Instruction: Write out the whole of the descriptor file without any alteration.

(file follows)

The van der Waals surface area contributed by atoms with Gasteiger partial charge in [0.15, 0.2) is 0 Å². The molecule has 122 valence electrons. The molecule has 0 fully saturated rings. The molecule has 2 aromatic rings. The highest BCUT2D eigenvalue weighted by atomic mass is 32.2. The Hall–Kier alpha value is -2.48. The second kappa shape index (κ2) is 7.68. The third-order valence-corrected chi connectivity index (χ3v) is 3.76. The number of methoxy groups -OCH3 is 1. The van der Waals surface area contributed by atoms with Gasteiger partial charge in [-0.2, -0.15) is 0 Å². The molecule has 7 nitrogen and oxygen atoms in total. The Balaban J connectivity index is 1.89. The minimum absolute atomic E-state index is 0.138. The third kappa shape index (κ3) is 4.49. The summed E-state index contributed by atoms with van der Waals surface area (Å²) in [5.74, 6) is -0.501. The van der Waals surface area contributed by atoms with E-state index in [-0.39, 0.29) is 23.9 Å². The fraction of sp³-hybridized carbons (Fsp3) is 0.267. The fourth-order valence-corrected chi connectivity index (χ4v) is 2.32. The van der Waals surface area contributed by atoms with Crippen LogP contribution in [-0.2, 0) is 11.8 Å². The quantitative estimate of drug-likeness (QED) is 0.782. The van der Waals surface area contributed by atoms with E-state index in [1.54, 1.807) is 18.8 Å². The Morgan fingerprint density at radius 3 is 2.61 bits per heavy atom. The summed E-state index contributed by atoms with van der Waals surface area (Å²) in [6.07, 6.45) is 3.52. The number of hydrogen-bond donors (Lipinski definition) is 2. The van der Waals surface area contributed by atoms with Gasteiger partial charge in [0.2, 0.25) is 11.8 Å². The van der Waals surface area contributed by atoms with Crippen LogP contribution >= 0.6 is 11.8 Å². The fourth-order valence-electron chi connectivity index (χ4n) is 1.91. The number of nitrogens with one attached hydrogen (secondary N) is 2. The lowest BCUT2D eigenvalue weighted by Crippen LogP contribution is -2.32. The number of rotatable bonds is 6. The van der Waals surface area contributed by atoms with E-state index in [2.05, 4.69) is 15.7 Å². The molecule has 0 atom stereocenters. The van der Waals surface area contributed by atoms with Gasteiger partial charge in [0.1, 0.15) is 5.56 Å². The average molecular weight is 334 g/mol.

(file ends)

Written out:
The van der Waals surface area contributed by atoms with Gasteiger partial charge in [0.15, 0.2) is 0 Å². The molecule has 122 valence electrons. The molecule has 0 fully saturated rings. The molecule has 2 aromatic rings. The highest BCUT2D eigenvalue weighted by atomic mass is 32.2. The Hall–Kier alpha value is -2.48. The second kappa shape index (κ2) is 7.68. The third-order valence-corrected chi connectivity index (χ3v) is 3.76. The number of methoxy groups -OCH3 is 1. The van der Waals surface area contributed by atoms with Gasteiger partial charge in [-0.2, -0.15) is 0 Å². The molecule has 7 nitrogen and oxygen atoms in total. The Balaban J connectivity index is 1.89. The minimum absolute atomic E-state index is 0.138. The third kappa shape index (κ3) is 4.49. The summed E-state index contributed by atoms with van der Waals surface area (Å²) in [5.74, 6) is -0.501. The van der Waals surface area contributed by atoms with E-state index in [-0.39, 0.29) is 23.9 Å². The fraction of sp³-hybridized carbons (Fsp3) is 0.267. The fourth-order valence-corrected chi connectivity index (χ4v) is 2.32. The van der Waals surface area contributed by atoms with Crippen LogP contribution in [-0.2, 0) is 11.8 Å². The quantitative estimate of drug-likeness (QED) is 0.782. The van der Waals surface area contributed by atoms with E-state index in [1.54, 1.807) is 18.8 Å². The Morgan fingerprint density at radius 3 is 2.61 bits per heavy atom. The summed E-state index contributed by atoms with van der Waals surface area (Å²) in [6.07, 6.45) is 3.52. The number of hydrogen-bond donors (Lipinski definition) is 2. The van der Waals surface area contributed by atoms with Gasteiger partial charge in [0.2, 0.25) is 11.8 Å². The van der Waals surface area contributed by atoms with Crippen LogP contribution >= 0.6 is 11.8 Å². The fourth-order valence-electron chi connectivity index (χ4n) is 1.91. The number of nitrogens with one attached hydrogen (secondary N) is 2. The lowest BCUT2D eigenvalue weighted by Crippen LogP contribution is -2.32. The number of rotatable bonds is 6. The van der Waals surface area contributed by atoms with E-state index in [2.05, 4.69) is 15.7 Å². The molecule has 0 atom stereocenters. The van der Waals surface area contributed by atoms with Gasteiger partial charge in [0.1, 0.15) is 5.56 Å². The average molecular weight is 334 g/mol.